How many poets could pull off the black humor of that film noir simile in an elegy? In her title poem Salter tells us: “This was the Fifties: as far back as I go. / Some of it lasted decades. / That’s why I remember it so clearly.” How nice for us that Salter, unlike so many baby boomers, hasn’t started forgetting.

Best line: Salter’s description of her mother during cancer treatments in “Dead Letters”: “Injected, radiated, / bloated, balded, nauseated.” And all of the title poem, which begins: “Who says science fiction / is only set in the future? / After a while, the story that looks least / believable is the past.” A Phone Call to the Future also has a memorable narrative poem about the adulthood of the third president, “The Hand of Thomas Jefferson.”

Worst line: Three phrases: “your low, confiding chuckle” from “Dead Letters.” “Munching peanuts, bored” from “Please Forward.” And “a comfy sofa” from “A Leak Somewhere.” “Chuckle,” “munching” and “comfy” are cute words that don’t work in most serious poetry unless it’s satirizing them. And why give a poem as good as “Wake-up Call” such a clichéd title?

Published: March 2008

Recommendation? This is one of the best collections of 2008 for book clubs that don’t normally read poetry but would like to do it occasionally. The poems are of high quality but no so high that they’ll sail over the heads of everybody who doesn’t have a graduate degree in English. Instead of assigning the entire collection, consider asking members to read the sonnet sequence and a half dozen others.

About the author: Salter teaches at Johns Hopkins University. Read “Somebody Else’s Baby” at
www.poetryfoundation.org/archive/poem.html?id=179004. Read another poem from the book, “Trompe L’Oeil,” www.blueflowerarts.com/mjsalter.html.

You might also want to read: Claudia Emerson’s Late Wife www.oneminutebookreviews.wordpress.com/2006/12/03/. Two villanelles appear in All the Poems of Muriel Spark (New Directions, 2004): “Edinburgh Villanelle” (first published in The New Yorker) and “Verlaine Villanelle.”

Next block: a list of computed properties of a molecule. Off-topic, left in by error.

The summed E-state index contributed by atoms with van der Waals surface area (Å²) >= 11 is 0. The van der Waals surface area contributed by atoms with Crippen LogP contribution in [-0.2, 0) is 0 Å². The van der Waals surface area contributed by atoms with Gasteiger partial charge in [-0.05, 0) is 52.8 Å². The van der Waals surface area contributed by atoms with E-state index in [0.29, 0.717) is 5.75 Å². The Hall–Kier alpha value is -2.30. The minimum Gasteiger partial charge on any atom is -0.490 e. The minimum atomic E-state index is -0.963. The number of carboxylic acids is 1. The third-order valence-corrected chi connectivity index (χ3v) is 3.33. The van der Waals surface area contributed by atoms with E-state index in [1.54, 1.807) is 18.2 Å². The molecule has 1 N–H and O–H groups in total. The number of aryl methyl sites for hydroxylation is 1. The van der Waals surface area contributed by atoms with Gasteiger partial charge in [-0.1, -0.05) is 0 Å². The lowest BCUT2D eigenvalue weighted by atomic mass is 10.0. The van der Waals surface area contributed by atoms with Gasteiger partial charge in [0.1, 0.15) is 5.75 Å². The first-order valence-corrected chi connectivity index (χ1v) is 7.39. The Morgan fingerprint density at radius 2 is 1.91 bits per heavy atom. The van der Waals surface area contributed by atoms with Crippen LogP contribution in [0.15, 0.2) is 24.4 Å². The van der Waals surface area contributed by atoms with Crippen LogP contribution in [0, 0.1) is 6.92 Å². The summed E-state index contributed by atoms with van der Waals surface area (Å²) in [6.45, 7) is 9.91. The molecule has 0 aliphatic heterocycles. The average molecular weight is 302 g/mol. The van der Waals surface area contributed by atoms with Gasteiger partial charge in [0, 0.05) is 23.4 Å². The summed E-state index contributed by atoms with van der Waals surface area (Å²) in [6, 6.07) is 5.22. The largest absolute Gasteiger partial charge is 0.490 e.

© 2008 Janice Harayda. All rights reserved.
www.janiceharayda.com

December 30, 2008

Gerald Stern’s ‘Before Eating’ — A Poet’s Rhyming Toast to Life and Death

Filed under: Poetry — 1minutebookreviewswordpresscom @ 11:58 pm
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Here’s something you don’t see every day in poetry: a toast to death. Well, not just death. But Gerald Stern’s poem “Before Eating” celebrates life in all its contradictions. And that includes the ultimate contradiction – death.

Stern is in his 80s, and “Before Eating” makes you wonder if he wrote it for his funeral (or perhaps, given that it has 88 lines, as an elegy for a friend who died at 88), though there’s no evidence of it beyond the poem itself, which begins:

Here’s to your life
and here’s to your death

and here’s to coughing
and here’s to breath.

“Before Eating” consists of more than five pages of similarly lively rhymes — it reads like a ditty. At times a wistfulness creeps into the voice of the speaker, who knows that “ … I could go on for / forty pages // listing my joys / and listing my rages, // but I should stop / while I’m still ahead // and make my way / to my own crooked bed …”

But Stern doesn’t maunder. Just when his poem could devolve into a wallow, he pulls the tone back up again:

so here’s to the end,
the final things,

and here’s to forever
and what that brings …

By the end of “Before Eating,” the speaker is no longer toasting death in the abstract but honoring its tangible realities (“and here’s to the pillows / and here’s to the bed”). Yet the poem is never morbid. Some lines are playful. (“Here’s to judge / here’s to Jewry.”) Other lines celebrate food, drink and, obliquely, sex (“desire”). Even the title “Before Eating” suggests that death could be a feast. Whether written for a funeral or not, this poem finds the chord that so many eulogists seek and miss – the notes that celebrate both our numbered days and “forever / and what that brings.”